Presentation on theme: "Genetika Molekuler (3) Sutarno. Lecture #2 Notes (Yeast Genetics) LECTURE 2: MUTANT ISOLATION STRATEGIES, BASIC GENETICS TESTS If we want to do genetics."— Presentation transcript:
Genetika Molekuler (3) Sutarno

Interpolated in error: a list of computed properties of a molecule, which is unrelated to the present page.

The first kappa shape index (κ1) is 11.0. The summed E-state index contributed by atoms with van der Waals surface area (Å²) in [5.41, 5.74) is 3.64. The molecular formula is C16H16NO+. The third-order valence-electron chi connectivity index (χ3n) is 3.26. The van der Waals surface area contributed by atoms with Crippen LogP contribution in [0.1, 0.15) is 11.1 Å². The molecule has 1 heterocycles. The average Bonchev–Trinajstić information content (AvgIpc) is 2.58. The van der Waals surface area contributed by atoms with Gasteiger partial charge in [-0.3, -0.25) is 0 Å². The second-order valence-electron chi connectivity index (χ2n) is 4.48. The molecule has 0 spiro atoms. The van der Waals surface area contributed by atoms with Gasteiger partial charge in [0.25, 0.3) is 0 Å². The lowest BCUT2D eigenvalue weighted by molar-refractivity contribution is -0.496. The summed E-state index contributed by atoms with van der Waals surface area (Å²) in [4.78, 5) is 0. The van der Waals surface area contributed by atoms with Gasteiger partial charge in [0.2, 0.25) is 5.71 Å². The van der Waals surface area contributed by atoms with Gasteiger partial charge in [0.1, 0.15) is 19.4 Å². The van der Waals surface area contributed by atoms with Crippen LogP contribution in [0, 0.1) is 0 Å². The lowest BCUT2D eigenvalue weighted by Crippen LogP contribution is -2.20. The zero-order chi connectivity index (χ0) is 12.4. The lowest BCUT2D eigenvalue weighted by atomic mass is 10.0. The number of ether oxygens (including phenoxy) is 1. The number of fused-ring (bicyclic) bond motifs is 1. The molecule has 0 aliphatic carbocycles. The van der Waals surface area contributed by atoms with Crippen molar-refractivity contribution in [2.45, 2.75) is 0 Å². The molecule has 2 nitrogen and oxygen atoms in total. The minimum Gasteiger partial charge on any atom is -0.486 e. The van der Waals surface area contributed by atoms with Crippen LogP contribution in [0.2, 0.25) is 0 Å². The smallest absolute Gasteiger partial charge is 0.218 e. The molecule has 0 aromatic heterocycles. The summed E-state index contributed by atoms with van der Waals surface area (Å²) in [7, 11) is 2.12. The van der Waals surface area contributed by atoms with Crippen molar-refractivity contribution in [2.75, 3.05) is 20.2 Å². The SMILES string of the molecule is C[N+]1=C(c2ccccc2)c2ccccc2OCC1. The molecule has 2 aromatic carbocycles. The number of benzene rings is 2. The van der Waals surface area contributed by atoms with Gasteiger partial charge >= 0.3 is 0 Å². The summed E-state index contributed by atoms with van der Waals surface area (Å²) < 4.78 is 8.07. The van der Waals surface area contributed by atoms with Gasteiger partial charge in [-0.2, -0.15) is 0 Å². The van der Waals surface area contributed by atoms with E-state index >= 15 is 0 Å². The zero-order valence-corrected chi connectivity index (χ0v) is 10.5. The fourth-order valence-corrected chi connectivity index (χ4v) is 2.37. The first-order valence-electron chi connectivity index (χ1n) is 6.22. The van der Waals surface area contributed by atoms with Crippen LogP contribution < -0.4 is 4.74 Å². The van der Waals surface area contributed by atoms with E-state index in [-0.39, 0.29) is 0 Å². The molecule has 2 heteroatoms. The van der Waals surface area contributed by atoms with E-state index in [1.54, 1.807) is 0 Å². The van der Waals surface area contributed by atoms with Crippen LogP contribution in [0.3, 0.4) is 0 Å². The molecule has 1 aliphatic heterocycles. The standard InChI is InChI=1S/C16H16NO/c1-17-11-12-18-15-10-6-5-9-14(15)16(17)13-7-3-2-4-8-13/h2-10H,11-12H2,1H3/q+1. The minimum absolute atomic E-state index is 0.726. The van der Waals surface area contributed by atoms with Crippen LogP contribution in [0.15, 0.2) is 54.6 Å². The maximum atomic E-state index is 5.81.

Lecture #2 Notes (Yeast Genetics) LECTURE 2: MUTANT ISOLATION STRATEGIES, BASIC GENETICS TESTS If we want to do genetics the most important step is ISOLATING MUTANTS Genetics is a conceptual science, (people like Mendel and Morgan and McClintock didn’t know what a gene was, but they were still able to identify and map genes). Mutants can be isolated with no prior knowledge of what their specific function is. The goal...to identify ALL the genes that affect a given process otherwise it's like trying to solve a puzzle without having all the pieces will take multiple selections to achieve this One choice that has to be made: General vs. specific Cast a wide net? Sometimes specific selections are needed, but pre- conceived notions can limit your findings; you might find what you want, but can miss more interesting things (example: mating defective vs. mutants defective for response to pheromone signaling, or pheromone production, or nuclear fusion, etc.) Look for different classes of mutants. Some ideas on ways to change the selection: Typically the first mutations that are found are those that block a process. But they are not the only kind of mutants….also important are mutations that accelerate or de-regulate a pathway. (opposite phenotype) accelerate a pathway (block a pathway)or when it shouldn't process doesn't occuror more rapidly cell cyclecell cycle blocked (Cdc-)divides faster (wee-) GAL transcriptionno transcriptionconstitutive transcription signaling pathwayno signalingconstitutive signal Drug actionresistanthypersensitive Both classes are informative! These can also be combined with other changes to the selection: dominant vs. recessive (having the ability to do haploid genetics in yeast allows the easy isolation of recessive mutations.) cis-acting (chromosome segregation, replication, transcription, etc.) conditionals overexpression phenotypes others (suppressors, synthetic lethals, dominant negative, unlinked non-complementers) Combined, this results in a HUGE variety of possible selections. Experience has to be used to judge which will give the most interesting class. _____________________________________________ _________ OK, let’s say we set up a selection, BUT we don’t get any mutants...why? 1. essential gene…rarer mutations needed that allow survival, yet cause mutant phenotype 2. dominant mutations...same reason, rare changes may be necessary to satisfy selection 3. redundant function (histones on C-II and C- XIV)(cyclins) 4. pleiotropic phenotypes mask your phenotype (Drosophila example..a screen for eye mutants may not identify a gene if it is required earlier in development) 5. practical reasons not enough cells screened (use mutagen or a new one to increase frequency) too stringent (if too much drug used, won't get resistance) not stringent enough (looking for Ts- at 32o vs 30o) Basic Genetic Tests: Dominance and Complementation (including exceptions) We have mutants: now what do we do??? The first thing that I want to know is: are the mutations dominant or recessive. Why? Three good reasons: NOT JUST A FORMALITY !! 1. need to know this before doing complementation tests 2. the cloning strategy differs depending on whether the mutation is D or R. 3. it gives important clues to interpret the WT gene function How? Cross the mutant with a WT parent, look at the phenotype of the diploid. Ts- / Ts+ -->if diploid grows at NPTo, then recessive if diploid doesn't grow at NPTo, then dominant What does it mean? Recessive mutations are most commonly due to loss of function. (= hypomorph) It could be partial loss or complete loss, but gene activity is lowered or eliminated. Receptor example: Dominant mutations can be due to several types of mutations. A common one is due to a gain of function (= hypermorph) Receptor example, deleted for an intracellular inhibitory domain, that signals in the absence of ligand. Other possibilities for dominant mutations: 1. Haploinsufficiency loss of function results in dominant phenotype (e.g. a haploid level of WT gene product is insufficient for WT phenotype in the diploid) example (assume no feedback regulation, etc.): if a kinase is produced in just barely enough levels to give WT phenotype (Needs ~90% of WT levels to be WT, then a heterozygous null over a diploid might be expected to produce only ~50% of the WT kinase activity. That mutant would be dominant due to haploinsufficiency. Another good example: histone genes Essential and duplicated in most eukaryotes, only two copies of each in yeast D of one copy causes some mutant phenotypes, due to fewer nucleosomes The determining factors are how much activity is lost due to the mutation and how much activity is needed to result in the WT phenotype. 2. Dominant negative (= Antimorph) when a protein has two functions, loses one due to mutation, and the other function competes with the WT protein in the diploid. Give DNA binding protein example: DB domain and dimerization domain. DB mutation, results in dimerization domain competing with WT protein. Two characteristics of dominant negatives: Typically, a dominant negative mutation over WT causes a more severe phenotype than a null over WT. Also, dominant negative mutations are typically dosage sensitive: overexpression of the allele may cause a stronger phenotype than single copy. Greater excess of the mutant exacerbates the phenotype. Dominant negatives are especially useful in mammalian systems to identify the pathways that they are involved in (see the Herskowitz review). 3. Gain of abnormal function (= Neomorph) This is the class to avoid, since the phenotype is misleading. examples: DNA binding protein that recognizes a new sequence, resulting in mutant phenotype a protein kinase that gains a new/different substrate specificity a fusion protein mis-localized protein inappropriately regulated protein (either in wrong cell type or developmental stage....e.g. Antp, which turns antenna into leg, but normally functions in the thorax) To distinguish this class from the more interesting classes of dominant mutations, need to create nulls. If the null has a dramatically different/unrelated phenotype to the dominant mutation, give it up. Overexpression studies, combined with creating nulls can distinguish the classes of dominant mutations. _____________________________________________ _________ ** Based on this info, it should be clear that doing a good mutant hunt is not just a matter of aimlessly looking for something that doesn't grow. Good geneticists keep these ideas in mind when setting up a hunt, and are continuously successful. Bad ones do aimless genetics, and waste a lot of time. Knowledge of these concepts allows us to find exactly the most interesting mutations to us. Examples: if you suspect that there is a repressor of GAL gene transcription, how would you set up a selection to identify that repressor? NOT Gal-! Recessive constitutive or dominant non-inducible (Gal-) would be the best choices. To find proteins that inhibit/block the cell cycle, don't look for recessive Cdc-, but more likely, dominant Wee-, dominant non-cycling cells, recessive larger cells, or overexpressors that block cell division. Keep these thoughts in mind when reading genetics papers: why did they set up the mutant hunt this way? Why did they select for this class of mutants instead of another? What would we expect to get out of that particular selection? _____________________________________________ _________ Once we know whether our mutations are dominant or recessive. What's next? Try to group them. Most important grouping: find out how many genes are represented in the mutant collection. Why? Can't work with 500 mutants...we need to identify how many genes are involved, then we can pick a small number of representative mutants to work with. To determine how many genes are represented in a mutant collection, both complementation tests and linkage analysis are needed. Complementation testtest of FUNCTIONlooking at phenotype of a diploid Linkagetest of LOCATIONlooking at progeny from a diploid _____________________________________________ _________ Complementation test How?cross 2 recessive haploid mutants that have the same phenotype, and look at the phenotype of the diploid Ts-#1 x Ts-#2 if the diploid is Ts-, then the mutations don't complement each other, they are said to be in the same complementation group, and are likely to be in the same gene if the diploid is Ts+, then the mutations complement each other, are said to be in different complementation groups, and are likely to be in different genes. Notice the difference between complementation test and dominance test. Both are looking at the phenotype of a diploid, but for dominance test we are looking at mutant over WT, in a comp test we are looking at a heterozygous double mutant diploid. _____________________________________________ _________ Interpretation:generally, mutations in the same complementation group are in the same gene, and mutations in different complementation groups are in different genes. This needs to be confirmed by linkage analysis. WHY? Because there are exceptions. Exceptions: Intragenic complementation (mutations in the same gene complement each other) usually implies a multimeric or multifunctional protein examples: a-complementation in LacZ omega fragment of b-gal is an N-terminal deletion (D(lacZ)M15 allele) the a-complementing fragment just produces the N-terminal 146 amino acids each fragment is inactive by itself, but when produced in the same cell, they complement each other b-gal is a tetramer yeast examples: HIS4, CMD1 (Sci 263:963), TUB2, ACT1 Unlinked (extragenic) non-complementation When mutations in 2 different genes don't complement each other (not as expected) usually implies subunits of a multi-protein complex yeast examples: TUB1 and TUB2, SPTs, SIRs, ANC1 and ACT1 _____________________________________________ _________ Let’s say you have identified 15 genes in a mutant hunt. You need some way to figure out which ones to study first. One easy way is to simply test whether those mutations cause any other (non-selected) phenotypes. More specific or additional phenotypes: Cdc- mutations grouped according to stage of cell cycle (examine microscopically) Ste- (mating defective) for what step is blocked (using simple assays) Gal- transcription mutants looked at for whether they affect transcription of other genes by testing for other mutant phenotypes. Advantages of having other phenotypes: Gives a logical basis for deciding which mutants to study first clues to other processes the gene may be involved with (e.g. cse1- is Met-) often makes cloning easier Ts- or Cs- might provide clues as to which are essential allows grouping of the most closely related genes If you have mutants within a complementation group that have subsets of phenotypes, then you can next ask if those mutations cluster (perhaps defining a functional domain).